For many investors, Buy to Let properties offer a great opportunity for profit–both from rental income and in capital gain through the increased value of the property over time, despite the risks of a drop in the market, defaults by tenants or increased costs on the property. For most Buy to Let landlords, the gains justify the risks, but before you purchase a property as an investment, you need to understand all the costs that go with property ownership.
The main cost to consider is your income tax liability. As you are receiving income from the letting of the property in the form of rent, this must be declared and will be subject to tax. However, as chancellors and budgets come and go, the method by how this tax is calculated continues to change, but has given rise to an increased demand for ‘Limited Company Buy to Let’ mortgages as more landlords have arranged their businesses to be more tax-efficient. If you are unsure about what to do, you should speak to a qualified tax adviser.
Capital Gains tax
As you may have to pay tax on the profits if you sell the property in the future, it’s wise to consider how capital gains tax will affect your income and cash flow at the time. Again, tax can be a complicated subject, with often changing rules, so you would be best served by talking to an experienced accountant or tax adviser.
As the owner of a property being rented out to tenants, you will have a legal responsibility to the people living in your property that it is safe, legally habitable and maintained to a certain standard. This obviously comes with a cost, so you should be sure to allow for a surplus in your budget to use for any emergency or regular maintenance. As we all know, some problems, such as failed boilers or broken roofs, can happen out of the blue, and HMOs (houses of multiple occupation) can attract different rules and further costs, so it will pay to do your research into the regulations where you live before going into business as a landlord.
You may wish to manage your property yourself, dealing with all the paperwork, collections and demands of your tenants, or you may prefer to enlist the services of an agent to handle the day-to-day management on your behalf. This of course comes with another cost–usually a fee of around 10-15% of the rental income. You might also be required to pay administration fees for each new tenancy and the landlord agreement. Again, it’s best to do your research locally, so contact some letting agents, ask for a copy of their landlord contract and study their terms.
While setting up your property investment and letting business as a limited company can offer income tax benefits, you should remember that the profits of your limited company will be subject to corporation tax. A limited company also incurs an initial cost of registering with Companies House, and you will additionally have to pay a certified accountant on an ongoing basis to prepare and file your company accounts to HMRC.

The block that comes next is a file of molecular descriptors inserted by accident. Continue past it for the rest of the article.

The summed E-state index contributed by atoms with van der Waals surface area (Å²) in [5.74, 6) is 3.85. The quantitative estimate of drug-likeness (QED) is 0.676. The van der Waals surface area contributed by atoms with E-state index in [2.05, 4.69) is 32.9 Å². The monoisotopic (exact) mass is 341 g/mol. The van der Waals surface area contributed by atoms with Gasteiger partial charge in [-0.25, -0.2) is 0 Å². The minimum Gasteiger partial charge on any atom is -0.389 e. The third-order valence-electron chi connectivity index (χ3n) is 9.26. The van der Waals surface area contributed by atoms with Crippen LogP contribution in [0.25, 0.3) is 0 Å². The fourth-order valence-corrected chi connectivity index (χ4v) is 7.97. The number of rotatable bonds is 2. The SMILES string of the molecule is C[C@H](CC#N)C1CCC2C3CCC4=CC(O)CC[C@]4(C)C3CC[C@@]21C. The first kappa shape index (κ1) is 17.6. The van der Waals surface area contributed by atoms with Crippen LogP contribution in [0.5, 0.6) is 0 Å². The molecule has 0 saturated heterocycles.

Purchasing the property
Aside from the actual cost of the property, there are many peripheral costs you will need to take into account. These are likely to include, but are not limited to the following:
- Solicitor’s fees
- Mortgage arrangement fee
- Property survey
- Mortgage broker fees where applicable
- Stamp duty – this will likely include the higher second property surcharge
- Home improvements – it’s common for houses to need redecoration, but you may need to do more to ensure you comply with the Minimum Energy Efficiency Standards (MEES) introduced in April 2018. Making sure these standards are maintained can also become another ongoing cost of the property.
Of course, the largest ongoing cost for most landlords is the mortgage on the property. For most Buy to Let investors, a mortgage is a necessity and will be automatically factored into their budgets, but you should always bear this expenditure in mind when considering potential gaps in income when the property may be empty and unlet.
How much deposit do I need for a Buy to Let mortgage?
This is one of the most common questions we hear from those looking into purchasing a Buy to Let property. Unfortunately, it can be difficult to give a simple answer, as the level of deposit each lender will ask for varies according to other conditions around the mortgage.
It’s possible to get a Buy to Let mortgage with a 15% deposit, but the criteria will be very stringent and it could be difficult for many to qualify. It might be more accurate to consider a deposit figure of 25% in most instances, and in some cases, it might need to be higher still.
The most important deciding factor for lenders when they consider how much you will be able to borrow is the anticipated rental value, this will in many cases override their usual minimum deposit criteria, and not in your favour. For example, if you were looking to purchase a property valued at £300,000, then a 25% deposit would be £75,000. However, if the potential rental income from the property meant they were only willing to lend £210,000, this would take priority over the minimum deposit requirement and you would need to put down a 30% deposit in order to proceed with the mortgage.
Fortunately, some lenders are now willing to take personal income from other sources or a salary into account when considering a mortgage’s affordability, viewing this as topping up the shortfall from rental income. This is commonly referred to as ‘top-slicing’.
Product transfers on Buy to Let mortgages
What happens when you want to move your Buy to Let mortgage from one lender to another? For most Buy to Let investors, a mortgage will be a necessity and a cost that is factored into their budgets when looking to purchase an investment property. So, it’s extremely important to make sure you have the best mortgage deal to suit your individual circumstances, and that the property can provide sufficient overall surplus income to accommodate monthly payments plus costs.